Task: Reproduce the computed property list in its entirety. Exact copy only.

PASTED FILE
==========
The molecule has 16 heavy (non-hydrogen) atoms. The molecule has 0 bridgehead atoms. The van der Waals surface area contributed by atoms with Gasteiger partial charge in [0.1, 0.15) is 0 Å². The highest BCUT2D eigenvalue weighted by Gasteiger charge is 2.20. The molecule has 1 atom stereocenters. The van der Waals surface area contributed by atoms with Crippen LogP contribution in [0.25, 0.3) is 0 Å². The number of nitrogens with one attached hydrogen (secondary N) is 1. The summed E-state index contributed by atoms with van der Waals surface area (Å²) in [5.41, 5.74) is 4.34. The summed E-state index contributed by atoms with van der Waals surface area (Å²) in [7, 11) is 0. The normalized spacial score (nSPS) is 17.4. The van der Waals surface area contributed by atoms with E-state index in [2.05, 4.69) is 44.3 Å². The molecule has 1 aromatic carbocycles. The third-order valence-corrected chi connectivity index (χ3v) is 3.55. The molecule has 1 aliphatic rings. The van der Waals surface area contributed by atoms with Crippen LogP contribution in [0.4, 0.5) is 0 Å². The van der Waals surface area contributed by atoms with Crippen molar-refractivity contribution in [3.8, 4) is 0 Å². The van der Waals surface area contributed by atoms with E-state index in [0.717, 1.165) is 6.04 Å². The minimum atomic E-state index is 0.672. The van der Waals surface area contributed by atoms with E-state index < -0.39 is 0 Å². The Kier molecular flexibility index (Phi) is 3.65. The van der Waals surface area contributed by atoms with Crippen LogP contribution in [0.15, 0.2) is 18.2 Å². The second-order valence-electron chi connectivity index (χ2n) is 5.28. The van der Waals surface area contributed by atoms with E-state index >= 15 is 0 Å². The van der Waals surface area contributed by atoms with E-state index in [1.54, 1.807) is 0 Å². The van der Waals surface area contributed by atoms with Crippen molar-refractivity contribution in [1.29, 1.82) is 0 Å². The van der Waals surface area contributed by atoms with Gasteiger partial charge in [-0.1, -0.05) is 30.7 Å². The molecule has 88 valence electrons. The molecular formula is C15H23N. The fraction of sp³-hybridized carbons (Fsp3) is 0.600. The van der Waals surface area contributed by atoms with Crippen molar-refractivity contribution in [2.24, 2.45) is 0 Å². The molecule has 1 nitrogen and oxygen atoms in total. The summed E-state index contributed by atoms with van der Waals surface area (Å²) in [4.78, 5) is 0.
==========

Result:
The molecule has 16 heavy (non-hydrogen) atoms. The molecule has 0 bridgehead atoms. The van der Waals surface area contributed by atoms with Gasteiger partial charge in [0.1, 0.15) is 0 Å². The highest BCUT2D eigenvalue weighted by Gasteiger charge is 2.20. The molecule has 1 atom stereocenters. The van der Waals surface area contributed by atoms with Crippen LogP contribution in [0.25, 0.3) is 0 Å². The number of nitrogens with one attached hydrogen (secondary N) is 1. The summed E-state index contributed by atoms with van der Waals surface area (Å²) in [5.41, 5.74) is 4.34. The summed E-state index contributed by atoms with van der Waals surface area (Å²) in [7, 11) is 0. The normalized spacial score (nSPS) is 17.4. The van der Waals surface area contributed by atoms with E-state index in [2.05, 4.69) is 44.3 Å². The molecule has 1 aromatic carbocycles. The third-order valence-corrected chi connectivity index (χ3v) is 3.55. The molecule has 1 aliphatic rings. The van der Waals surface area contributed by atoms with Crippen LogP contribution in [0.4, 0.5) is 0 Å². The van der Waals surface area contributed by atoms with Crippen molar-refractivity contribution in [3.8, 4) is 0 Å². The van der Waals surface area contributed by atoms with E-state index in [0.717, 1.165) is 6.04 Å². The minimum atomic E-state index is 0.672. The van der Waals surface area contributed by atoms with E-state index < -0.39 is 0 Å². The Kier molecular flexibility index (Phi) is 3.65. The van der Waals surface area contributed by atoms with Crippen LogP contribution in [0.15, 0.2) is 18.2 Å². The second-order valence-electron chi connectivity index (χ2n) is 5.28. The van der Waals surface area contributed by atoms with E-state index >= 15 is 0 Å². The van der Waals surface area contributed by atoms with E-state index in [1.54, 1.807) is 0 Å². The van der Waals surface area contributed by atoms with Crippen molar-refractivity contribution in [1.29, 1.82) is 0 Å². The van der Waals surface area contributed by atoms with Gasteiger partial charge in [-0.1, -0.05) is 30.7 Å². The molecule has 88 valence electrons. The molecular formula is C15H23N. The fraction of sp³-hybridized carbons (Fsp3) is 0.600. The van der Waals surface area contributed by atoms with Crippen molar-refractivity contribution in [2.24, 2.45) is 0 Å². The molecule has 1 nitrogen and oxygen atoms in total. The summed E-state index contributed by atoms with van der Waals surface area (Å²) in [4.78, 5) is 0.